Tuesday, December 9, 2008

Industrial Output Falls Shaply

It is rather ironic, that officially the UK is not in a recession. (growth was 0% in Q2, fell by 0.6% in Q3). An official recession requires 2 consecutive quarters of negative growth - Q2 doesn't count since it was 0%)

Anyway, without a shadow of a doubt, Q4 will confirm what is already obvious - that the UK is in a steep recession and it could prove the worst recession since the Second World War.

Recent data from the Manufacturing sector gives more grim news. Industrial production (manufacturing and mining) fell 1.7% in October. This is a huge monthly fall and gives the biggest annual fall since 1991. Even though industrial output only accounts for 18% of total GDP. It is likely to lead to a large fall in GDP in Q4.

Graph of Manufacturing Output


Manufacturing Output: Source: ONS

What this shows:
  • Fall in the Value of the Pound has given little benefit to exporters.
  • Interest rates are likely to fall further in 2009
  • The downturn in the past few months has been much sharper than anticipated.
  • Recently producer prices fell - another indicator of weak demand and an indicator of future deflation

When will the downturn end?

Cuts in interest rates and expansionary fiscal policy will help; but there is always a time lag. Interest rate cuts can take upto 18 months to have an effect. It appears there is a powerful negative momentum in the economy creating a negative downward multiplier effect.

1 comment:

david hill said...

UK’s Shock Fall in Industrial Output – 11.2% in a single year

Britain has lost its way in the modern world in terms of its once highly coveted industrial prowess and since it was the world’s foremost technological nation that led the world some 100 years ago. What has gone so badly wrong for us? The answer is that successive British governments, from when Henry Campbell-Bannerman become the first Prime Minister of Britain and was the first to officially bear the title of 'Prime Minister' to Brown today, did and do not still understand the ‘real’ strengths of the British people. These reside as just two examples stated, in the creative and innovative thinking of our people determined by government reports by Japan (1980s) and Germany (1990s). This stated that up to 55% of the modern world that we see today was created through the thinking of our people. But the most important fact is that 75% of this leading-edge thinking came from the British lone inventors and not our universities or advanced centres of research. Therefore this country needs more than anything else, the technological catalyst and system putting in place where our innovative thinking can be released. For this is the only thing that will deliver our nation in the future from increasing poverty and continual economic decline. This need is for the establishment of the ORE-STEM system of innovative and creative development in the UK and where it is the only viable answer to our problems. Indeed it was one-hundred percent backed in 1997 by the world’s pre-eminent scientists and engineers at that time but where our government took no notice. Unfortunately both politicians and journalists in this respect are also silent about this real need for change for our nation and do the British people the most dire disservice that they ever could possibly do through this ignorance. But the greatest threat to our nation’s future survival is that their stupidity simply does not allow them to realise this.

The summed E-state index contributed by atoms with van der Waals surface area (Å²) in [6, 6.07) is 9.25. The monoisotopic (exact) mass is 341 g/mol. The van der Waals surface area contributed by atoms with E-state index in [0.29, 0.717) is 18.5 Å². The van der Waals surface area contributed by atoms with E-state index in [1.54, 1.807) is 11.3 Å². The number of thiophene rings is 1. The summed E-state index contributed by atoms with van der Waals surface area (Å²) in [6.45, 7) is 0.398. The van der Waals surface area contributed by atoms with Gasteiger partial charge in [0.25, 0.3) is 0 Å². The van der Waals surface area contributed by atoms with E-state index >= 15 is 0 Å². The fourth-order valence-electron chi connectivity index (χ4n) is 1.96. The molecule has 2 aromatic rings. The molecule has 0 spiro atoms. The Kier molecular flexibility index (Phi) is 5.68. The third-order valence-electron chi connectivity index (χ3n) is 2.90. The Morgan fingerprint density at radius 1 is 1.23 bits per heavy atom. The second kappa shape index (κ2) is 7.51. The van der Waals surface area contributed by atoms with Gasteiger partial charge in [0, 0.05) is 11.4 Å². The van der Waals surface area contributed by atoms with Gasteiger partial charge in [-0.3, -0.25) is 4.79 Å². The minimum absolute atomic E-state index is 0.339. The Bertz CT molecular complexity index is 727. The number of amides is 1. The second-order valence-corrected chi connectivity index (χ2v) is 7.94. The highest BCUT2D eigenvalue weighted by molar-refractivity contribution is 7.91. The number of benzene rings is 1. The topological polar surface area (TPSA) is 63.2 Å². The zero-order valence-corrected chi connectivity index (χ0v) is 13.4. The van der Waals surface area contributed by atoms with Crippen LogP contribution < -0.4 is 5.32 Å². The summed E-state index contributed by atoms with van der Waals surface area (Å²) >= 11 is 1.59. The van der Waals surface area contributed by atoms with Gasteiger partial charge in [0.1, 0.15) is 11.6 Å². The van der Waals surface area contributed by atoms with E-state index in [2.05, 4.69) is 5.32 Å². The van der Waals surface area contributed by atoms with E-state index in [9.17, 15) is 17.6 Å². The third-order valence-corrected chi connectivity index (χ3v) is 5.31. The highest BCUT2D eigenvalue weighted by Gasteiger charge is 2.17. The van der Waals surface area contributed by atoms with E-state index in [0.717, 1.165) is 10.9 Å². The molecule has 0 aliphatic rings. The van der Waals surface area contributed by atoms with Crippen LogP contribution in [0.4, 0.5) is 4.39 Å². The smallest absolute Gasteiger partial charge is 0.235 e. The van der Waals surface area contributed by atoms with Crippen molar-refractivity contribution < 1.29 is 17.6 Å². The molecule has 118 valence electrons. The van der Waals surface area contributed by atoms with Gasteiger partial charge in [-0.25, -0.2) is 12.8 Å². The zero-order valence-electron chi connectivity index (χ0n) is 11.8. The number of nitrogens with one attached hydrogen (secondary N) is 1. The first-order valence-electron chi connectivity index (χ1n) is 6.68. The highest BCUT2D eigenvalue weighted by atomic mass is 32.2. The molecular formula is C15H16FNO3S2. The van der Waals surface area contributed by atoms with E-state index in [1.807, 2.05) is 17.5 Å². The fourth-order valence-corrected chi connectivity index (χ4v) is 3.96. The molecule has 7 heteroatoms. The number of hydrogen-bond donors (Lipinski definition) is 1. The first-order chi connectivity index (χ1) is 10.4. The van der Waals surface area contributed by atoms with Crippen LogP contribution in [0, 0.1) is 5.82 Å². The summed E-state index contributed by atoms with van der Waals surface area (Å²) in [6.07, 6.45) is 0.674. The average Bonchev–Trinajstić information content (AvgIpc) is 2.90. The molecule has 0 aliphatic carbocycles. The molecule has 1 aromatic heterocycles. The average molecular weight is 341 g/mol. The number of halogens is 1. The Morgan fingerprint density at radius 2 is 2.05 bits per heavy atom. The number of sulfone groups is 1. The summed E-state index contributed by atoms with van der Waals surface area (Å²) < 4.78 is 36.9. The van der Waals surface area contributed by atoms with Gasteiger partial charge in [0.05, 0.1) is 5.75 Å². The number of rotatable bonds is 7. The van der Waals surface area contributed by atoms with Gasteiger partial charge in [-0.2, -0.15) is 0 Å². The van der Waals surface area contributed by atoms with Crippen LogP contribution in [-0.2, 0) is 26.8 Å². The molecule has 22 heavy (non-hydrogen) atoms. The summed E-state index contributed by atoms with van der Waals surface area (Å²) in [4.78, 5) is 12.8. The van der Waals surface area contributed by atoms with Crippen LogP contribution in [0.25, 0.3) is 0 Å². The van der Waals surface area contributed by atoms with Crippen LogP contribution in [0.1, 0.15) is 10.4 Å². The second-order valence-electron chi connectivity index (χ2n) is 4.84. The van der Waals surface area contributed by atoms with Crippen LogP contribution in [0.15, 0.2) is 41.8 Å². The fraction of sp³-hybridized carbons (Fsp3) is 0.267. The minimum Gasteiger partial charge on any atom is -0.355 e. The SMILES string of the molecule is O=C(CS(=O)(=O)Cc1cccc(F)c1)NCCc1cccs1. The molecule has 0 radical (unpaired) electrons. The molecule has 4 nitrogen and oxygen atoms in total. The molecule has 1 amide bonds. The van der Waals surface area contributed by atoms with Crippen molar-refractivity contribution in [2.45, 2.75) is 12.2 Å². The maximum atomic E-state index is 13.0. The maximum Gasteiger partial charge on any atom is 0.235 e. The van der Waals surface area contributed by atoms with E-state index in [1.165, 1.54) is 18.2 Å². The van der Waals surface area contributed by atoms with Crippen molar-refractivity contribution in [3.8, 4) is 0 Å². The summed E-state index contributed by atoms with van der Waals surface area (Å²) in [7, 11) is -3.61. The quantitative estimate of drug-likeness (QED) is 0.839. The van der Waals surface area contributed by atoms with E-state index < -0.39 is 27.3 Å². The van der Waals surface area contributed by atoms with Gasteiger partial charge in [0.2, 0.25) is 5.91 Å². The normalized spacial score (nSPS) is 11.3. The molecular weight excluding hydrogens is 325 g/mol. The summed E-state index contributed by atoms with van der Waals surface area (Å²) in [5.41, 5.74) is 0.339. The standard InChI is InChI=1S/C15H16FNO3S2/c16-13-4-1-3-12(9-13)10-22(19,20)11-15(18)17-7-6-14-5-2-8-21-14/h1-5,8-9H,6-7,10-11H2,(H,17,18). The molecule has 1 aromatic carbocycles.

Dr David Hill
World Innovation Foundation
Bern, Switzerland